The arrival of summer has made my eyes water, though not with hay fever.
Most of us are revelling in the novelty of throwing caution to the north wind and going outside without a duffle coat. Park benches are filling with people normally found at home hugging radiators, and everyone looks happier. So what's not to like? For me, just one thing: a great deal of bare flesh is on show.
In itself that's not a bad thing, although it means that even when there's a covering of cloud, sunglasses are necessary to protect against the brilliant white one sees all around – this must be where Dulux got its inspiration. But what I find astonishing is that where in the past a tattoo was something you only saw once a year during the Edinburgh Festival, now they're everywhere. Swathes of the human form usually hidden by sweaters and tights are suddenly revealed, and even the most douce looking citizens' shoulders and legs and backs are crawling with ink. Indeed, so many living canvases have walked past me on the street of late, it's as if Banksy has abandoned walls for bodies.
I come from a fishing town where the only denizens who sported tattoos were sailors. The stretched, fading images on their freckled forearms fascinated me as a child, but their owners were not the sort I dared quiz on their buxom mermaids and bleeding hearts. These images no doubt held a sort of masonic significance, but for those not of their ilk they said only one thing: don't mess with me.
I once worked in the geriatric ward of a hospital, and saw at first-hand what time and gravity do to this kind of artwork. The modesty of tattoos in those days, however, was positively puritanical compared with today's full-limb, total-torso fetish. No doubt PhDs are being written on the causes and significance of this explosion of human graffiti, but I blame David Beckham. Beneath his chic apparel and suave personality lies a seething forest of design, whose tendrils creep over his Armani collar as if they were triffids slowly trying to strangle him. And where Becks goes, the herd follows. The results in some cases are so alarming that if the owner rushed into a police station and cried, "Look what they've done to me!", a panda car would be despatched immediately.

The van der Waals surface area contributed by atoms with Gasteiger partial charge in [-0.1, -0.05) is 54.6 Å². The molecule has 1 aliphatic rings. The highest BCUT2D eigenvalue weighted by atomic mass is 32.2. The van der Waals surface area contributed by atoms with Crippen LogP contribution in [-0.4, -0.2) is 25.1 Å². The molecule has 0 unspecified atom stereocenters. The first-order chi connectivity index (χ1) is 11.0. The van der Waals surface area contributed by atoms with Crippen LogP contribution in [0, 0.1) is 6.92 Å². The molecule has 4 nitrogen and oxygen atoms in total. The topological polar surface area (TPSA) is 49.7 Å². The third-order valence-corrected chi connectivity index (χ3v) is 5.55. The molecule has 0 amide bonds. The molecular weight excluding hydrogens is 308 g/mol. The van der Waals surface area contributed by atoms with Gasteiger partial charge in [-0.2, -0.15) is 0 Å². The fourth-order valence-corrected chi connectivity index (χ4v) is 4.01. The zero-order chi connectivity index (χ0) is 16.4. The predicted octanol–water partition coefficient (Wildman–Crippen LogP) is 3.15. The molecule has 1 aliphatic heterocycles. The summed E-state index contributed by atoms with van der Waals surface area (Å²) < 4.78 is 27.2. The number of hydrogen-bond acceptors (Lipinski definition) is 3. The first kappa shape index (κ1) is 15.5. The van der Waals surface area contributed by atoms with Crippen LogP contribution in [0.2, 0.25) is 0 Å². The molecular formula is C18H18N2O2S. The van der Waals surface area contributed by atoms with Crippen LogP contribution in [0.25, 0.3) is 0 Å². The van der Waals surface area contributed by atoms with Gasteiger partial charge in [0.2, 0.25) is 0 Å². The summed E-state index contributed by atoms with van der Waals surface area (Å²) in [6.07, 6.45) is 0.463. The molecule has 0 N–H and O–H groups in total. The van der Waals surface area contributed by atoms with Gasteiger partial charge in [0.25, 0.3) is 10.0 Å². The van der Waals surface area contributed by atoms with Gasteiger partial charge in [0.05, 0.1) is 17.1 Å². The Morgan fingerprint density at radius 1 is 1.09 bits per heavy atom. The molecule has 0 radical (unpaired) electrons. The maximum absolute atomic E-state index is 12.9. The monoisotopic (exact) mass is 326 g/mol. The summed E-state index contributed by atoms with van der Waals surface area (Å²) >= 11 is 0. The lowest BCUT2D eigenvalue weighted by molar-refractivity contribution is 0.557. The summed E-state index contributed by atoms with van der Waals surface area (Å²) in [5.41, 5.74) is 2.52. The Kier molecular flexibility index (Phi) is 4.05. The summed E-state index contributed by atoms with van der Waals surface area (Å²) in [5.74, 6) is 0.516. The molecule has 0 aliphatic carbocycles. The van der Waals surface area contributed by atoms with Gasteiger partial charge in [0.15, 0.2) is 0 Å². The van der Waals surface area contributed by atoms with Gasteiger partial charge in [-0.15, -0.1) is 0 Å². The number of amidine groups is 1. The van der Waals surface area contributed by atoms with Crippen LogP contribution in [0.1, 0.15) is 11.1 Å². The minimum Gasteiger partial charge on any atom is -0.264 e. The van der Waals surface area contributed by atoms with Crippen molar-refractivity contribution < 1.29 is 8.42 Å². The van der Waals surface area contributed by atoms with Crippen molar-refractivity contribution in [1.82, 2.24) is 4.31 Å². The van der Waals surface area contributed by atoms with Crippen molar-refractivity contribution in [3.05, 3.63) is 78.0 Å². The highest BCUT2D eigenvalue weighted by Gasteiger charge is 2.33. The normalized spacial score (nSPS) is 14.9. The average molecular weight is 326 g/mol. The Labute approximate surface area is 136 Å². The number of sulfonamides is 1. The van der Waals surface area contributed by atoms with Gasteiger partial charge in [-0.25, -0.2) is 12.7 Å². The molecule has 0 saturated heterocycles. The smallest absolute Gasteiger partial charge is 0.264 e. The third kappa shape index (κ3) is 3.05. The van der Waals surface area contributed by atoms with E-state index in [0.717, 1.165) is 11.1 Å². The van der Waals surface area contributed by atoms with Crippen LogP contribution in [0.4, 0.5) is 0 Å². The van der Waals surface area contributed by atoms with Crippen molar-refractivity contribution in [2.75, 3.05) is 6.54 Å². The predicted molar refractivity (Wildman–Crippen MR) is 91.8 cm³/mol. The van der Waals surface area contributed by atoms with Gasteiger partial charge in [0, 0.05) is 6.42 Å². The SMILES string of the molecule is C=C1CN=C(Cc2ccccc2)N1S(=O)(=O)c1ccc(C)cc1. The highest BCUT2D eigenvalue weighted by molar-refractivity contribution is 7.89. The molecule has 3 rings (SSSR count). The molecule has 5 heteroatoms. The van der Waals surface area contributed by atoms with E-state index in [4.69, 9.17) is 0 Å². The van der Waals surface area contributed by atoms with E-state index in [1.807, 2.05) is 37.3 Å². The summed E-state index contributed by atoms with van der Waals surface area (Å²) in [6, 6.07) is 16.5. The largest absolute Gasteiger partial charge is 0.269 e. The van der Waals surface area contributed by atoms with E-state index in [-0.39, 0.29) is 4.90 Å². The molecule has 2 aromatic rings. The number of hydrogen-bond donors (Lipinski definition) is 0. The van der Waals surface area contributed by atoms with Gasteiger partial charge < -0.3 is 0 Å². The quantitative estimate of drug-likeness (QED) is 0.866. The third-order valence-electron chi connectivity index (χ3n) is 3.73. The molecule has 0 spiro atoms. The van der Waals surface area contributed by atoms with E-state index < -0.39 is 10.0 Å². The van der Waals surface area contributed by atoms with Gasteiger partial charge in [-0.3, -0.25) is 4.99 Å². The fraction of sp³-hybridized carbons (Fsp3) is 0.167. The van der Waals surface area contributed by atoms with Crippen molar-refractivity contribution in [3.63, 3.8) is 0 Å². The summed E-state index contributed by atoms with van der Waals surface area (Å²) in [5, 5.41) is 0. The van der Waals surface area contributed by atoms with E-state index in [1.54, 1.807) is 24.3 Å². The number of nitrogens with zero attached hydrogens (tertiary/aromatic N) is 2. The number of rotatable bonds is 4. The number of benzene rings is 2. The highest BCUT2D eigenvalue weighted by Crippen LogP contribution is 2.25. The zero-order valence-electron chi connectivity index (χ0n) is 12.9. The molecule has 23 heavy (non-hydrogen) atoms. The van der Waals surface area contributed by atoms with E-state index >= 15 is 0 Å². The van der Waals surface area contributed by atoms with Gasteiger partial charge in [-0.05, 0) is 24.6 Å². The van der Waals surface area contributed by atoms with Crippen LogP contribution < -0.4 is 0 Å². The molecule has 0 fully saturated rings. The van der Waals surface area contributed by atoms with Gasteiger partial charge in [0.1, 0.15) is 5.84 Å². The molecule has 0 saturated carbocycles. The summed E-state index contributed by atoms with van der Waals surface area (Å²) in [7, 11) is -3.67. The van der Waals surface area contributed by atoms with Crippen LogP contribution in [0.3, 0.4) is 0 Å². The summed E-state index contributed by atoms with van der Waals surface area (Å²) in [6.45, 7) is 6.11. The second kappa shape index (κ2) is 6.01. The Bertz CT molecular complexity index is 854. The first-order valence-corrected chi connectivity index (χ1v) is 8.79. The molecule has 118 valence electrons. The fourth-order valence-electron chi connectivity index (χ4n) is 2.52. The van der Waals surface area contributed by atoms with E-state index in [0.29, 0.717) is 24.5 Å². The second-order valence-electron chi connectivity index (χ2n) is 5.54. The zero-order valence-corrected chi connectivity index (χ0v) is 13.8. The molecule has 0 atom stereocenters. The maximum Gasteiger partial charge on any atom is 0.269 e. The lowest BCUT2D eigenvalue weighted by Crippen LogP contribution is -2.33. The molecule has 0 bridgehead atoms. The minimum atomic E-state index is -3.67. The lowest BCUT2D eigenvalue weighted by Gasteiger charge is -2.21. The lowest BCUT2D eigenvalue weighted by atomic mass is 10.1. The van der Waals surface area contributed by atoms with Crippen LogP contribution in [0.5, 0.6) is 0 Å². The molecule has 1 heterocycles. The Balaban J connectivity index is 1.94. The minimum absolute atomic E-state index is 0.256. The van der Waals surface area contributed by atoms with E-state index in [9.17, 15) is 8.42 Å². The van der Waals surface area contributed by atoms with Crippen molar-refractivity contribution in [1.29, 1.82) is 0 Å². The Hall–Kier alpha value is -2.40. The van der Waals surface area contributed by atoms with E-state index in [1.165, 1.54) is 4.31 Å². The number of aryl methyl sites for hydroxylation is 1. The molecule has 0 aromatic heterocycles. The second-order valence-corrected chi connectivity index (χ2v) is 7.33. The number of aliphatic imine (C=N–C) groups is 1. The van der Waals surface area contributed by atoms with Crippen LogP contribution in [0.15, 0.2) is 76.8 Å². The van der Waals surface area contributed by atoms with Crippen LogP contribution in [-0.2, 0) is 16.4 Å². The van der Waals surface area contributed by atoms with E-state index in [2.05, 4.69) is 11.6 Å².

Of course, when even Samantha Cameron has a tattoo, it's clear this has become the most inoffensive of embellishments. But while a bird on an ankle or a rose on a bicep is fine, the jungle of images and statements now scrawled on individual bodies is ugly in more ways than one. There's something about its proliferation that goes beyond decoration. We're getting into tribal territory, and it's not only unsightly, it's intimidating, and meant to be.
The Mayor of Osaka in Japan would agree. Earlier this month he caused outrage by demanding the city's public employees declare all tattoos, no matter how private. He then insisted that those in view were either covered up, or their owners moved to jobs out of the public eye. If any objected, he said, they "should go to the private sector". This decree was triggered by a worker at a childcare centre who was accused of frightening a child by showing his tattoo.
In Japan, tattoos are closely associated with criminals. Even here, some gang members and convicts stamp themselves with secret symbols that render business cards and small-talk redundant. I don't see anything very wrong with that; after all, it's the same principle as an old boy's club tie. What I find suspect, however, is the primitive act of using the body as a noticeboard. In so doing, a person crosses a significant line between the private and the public. On the one hand they are revealing something intimate about themselves, assuming one is able to decipher it; on the other, they have chosen an aggressive method of disclosure that is as much a statement of how they see the world as about themselves. This makes it less a form of adornment than a political statement. In that sense tattoos might be seen as a modern version of war-paint. Only worse, because at least woad washed off.
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